# Difference between revisions of "Assignment 2 - 2013"

 Due date(s): 30 January 2013 (PDF) Tutorial questions (PDF) Assignment solutions

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Assignment objectives

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• Assignment objectives**:

* To refresh concepts from your math and chemistry pre-requisites * Learn how to work with conversion to size a reactor * To demonstrate that you understand material on design reactors, and know what rate laws and stoichiometric tables are used for.

Make sure you can do these in a test/exam (i.e. without internet access). Let :math:X be conversion; find:

#. :math:\displaystyle \int{ \frac{1}{(1-X)^2} \,dX} = #. :math:\displaystyle \int_{X_1}^{X_2}{ \frac{1}{(1-X)^2} \,dX} = #. And in general, what is: :math:\displaystyle \int{ \frac{a + x}{bx} \,dx} =

For the question we covered in the end of class last week (see last page of this tutorial), we showed the volume of a PFR required is the area under the curve. The volume required was :math:2.16\,\text{m}^3 to obtain 80% conversion.

If we used 4 CSTRs in series:

#. What would be the size of each reactor if we wanted 20% conversion in each reactor? #. What is the total volume of these 4 reactors? #. How does this total CSTR volume compare with (a) the single CSTR volume and (b) the single PFR volume? #. What is the reaction rate in each reactor?

The following reaction rate, :math:-r_A measured in units of :math:\left[\dfrac{\text{kmol}}{\text{hr.m}^3}\right] is observed at a particular conversion, :math:X:

.. csv-table:: :header: "Reaction rate", "Conversion" :widths: 15, 15

78, 0.0 106, 0.2 120, 0.4 70, 0.6

We showed in class that the area under this curve is related to volume of the plug flow reactor.

#. Start from the general mol balance and derive the equation that shows the area is equal to the plug flow reactor's volume; clearly state all assumptions used in your derivation. #. Assuming these assumptions are all met, calculate the plug flow reactor's volume to achieve a 60% conversion given a feed rate of :math:15\,\text{mol.s}^{-1} to the reactor. #. If there is zero conversion at the entry to the PFR and 60% at the exit; what is the conversion half-way along the reactor? #. What is the reaction rate at the entry of the reactor? #. And at the midpoint? #. And at the exit?

A new drug is being prototyped in a batch reactor; as is becoming common-place now, this drug is grown *inside* a cell as a by-product of the regular cellular processes. So far, experiments have shown the rate of consumption of the starting material, an animal-derived cell :math:A, is the only concentration in the rate expression.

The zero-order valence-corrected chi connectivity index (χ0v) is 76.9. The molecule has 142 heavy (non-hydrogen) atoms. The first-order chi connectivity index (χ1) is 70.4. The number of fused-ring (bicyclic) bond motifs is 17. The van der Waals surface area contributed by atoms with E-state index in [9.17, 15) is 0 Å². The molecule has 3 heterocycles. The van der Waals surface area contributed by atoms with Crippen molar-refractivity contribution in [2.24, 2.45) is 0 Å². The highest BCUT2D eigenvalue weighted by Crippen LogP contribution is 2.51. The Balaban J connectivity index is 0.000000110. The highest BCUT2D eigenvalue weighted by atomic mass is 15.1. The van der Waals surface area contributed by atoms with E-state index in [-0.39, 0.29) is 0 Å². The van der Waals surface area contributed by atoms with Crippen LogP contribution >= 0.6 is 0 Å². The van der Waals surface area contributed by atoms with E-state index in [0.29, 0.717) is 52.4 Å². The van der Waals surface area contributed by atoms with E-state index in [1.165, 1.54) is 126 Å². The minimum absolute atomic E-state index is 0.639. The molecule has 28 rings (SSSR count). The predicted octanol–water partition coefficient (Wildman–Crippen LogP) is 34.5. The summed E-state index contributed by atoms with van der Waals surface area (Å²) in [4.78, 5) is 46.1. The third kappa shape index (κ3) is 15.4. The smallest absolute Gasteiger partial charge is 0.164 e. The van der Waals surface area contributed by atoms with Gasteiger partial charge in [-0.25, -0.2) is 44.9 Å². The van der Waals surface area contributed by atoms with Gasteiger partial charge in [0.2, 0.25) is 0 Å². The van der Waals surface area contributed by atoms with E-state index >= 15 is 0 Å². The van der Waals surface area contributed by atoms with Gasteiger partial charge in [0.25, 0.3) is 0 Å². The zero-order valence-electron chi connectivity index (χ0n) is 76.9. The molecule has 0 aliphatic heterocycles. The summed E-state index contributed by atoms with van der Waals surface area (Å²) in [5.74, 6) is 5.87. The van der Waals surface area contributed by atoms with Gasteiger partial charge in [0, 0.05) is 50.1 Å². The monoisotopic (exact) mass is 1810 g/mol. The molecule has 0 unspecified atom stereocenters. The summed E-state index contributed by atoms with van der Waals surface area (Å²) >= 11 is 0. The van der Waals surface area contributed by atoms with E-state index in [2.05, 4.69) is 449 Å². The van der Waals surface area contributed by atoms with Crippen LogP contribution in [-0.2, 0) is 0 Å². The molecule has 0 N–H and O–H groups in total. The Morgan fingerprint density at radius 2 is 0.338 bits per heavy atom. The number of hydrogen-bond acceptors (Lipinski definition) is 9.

.. math::

-r_A = \frac{5.5C_A}{20+C_A}

where :math:-r_A has units of :math:\left[\dfrac{\text{mol}}{\text{day.m}^3}\right]

#. Why is a batch reactor suitable for this type of testing? #. 30 mols of cellular material are added to a batch reactor of :math:0.5\,\text{m}^3; the liquid food source is added at the same time to the reactor, in excess. Calculate the amount of cellular material remaining in the tank after 10 days. #. How many days are required to convert 80% of the starting cellular material. #. Show a plot of the concentration in the tank over time until there is almost 100% conversion.

*Note*: in tutorial 1 you solved a similar problem, but for a CSTR and PFR.

For the elementary liquid-phase reaction, :math:A + B \rightleftharpoons C with :math:C_{A0} = C_{B0} = 2\,\text{mol.L}^{-1} and :math:K_C = 10\,\text{L.mol}^{-1}

#. What is the equilibrium concentrations of all the species? #. Does it matter in which reactor this occurs? Explain your answer. #. What is the equilibrium conversion of A?

Set up a stoichiometric table for the isothermal, isobaric gas-phase pyrolysis of ethane, and express the concentration of each species in the reaction as a function of conversion.

#. Set up the table for a *flow reactor* at 6 atm and 1110K for the reaction: :math:\text{C}_2\text{H}_6 \longrightarrow \text{C}_2\text{H}_4 + \text{H}_2

where :math:V is the CSTR tank volume, in US gallons (these reason for the formula structure will become clear in the 4N4 course).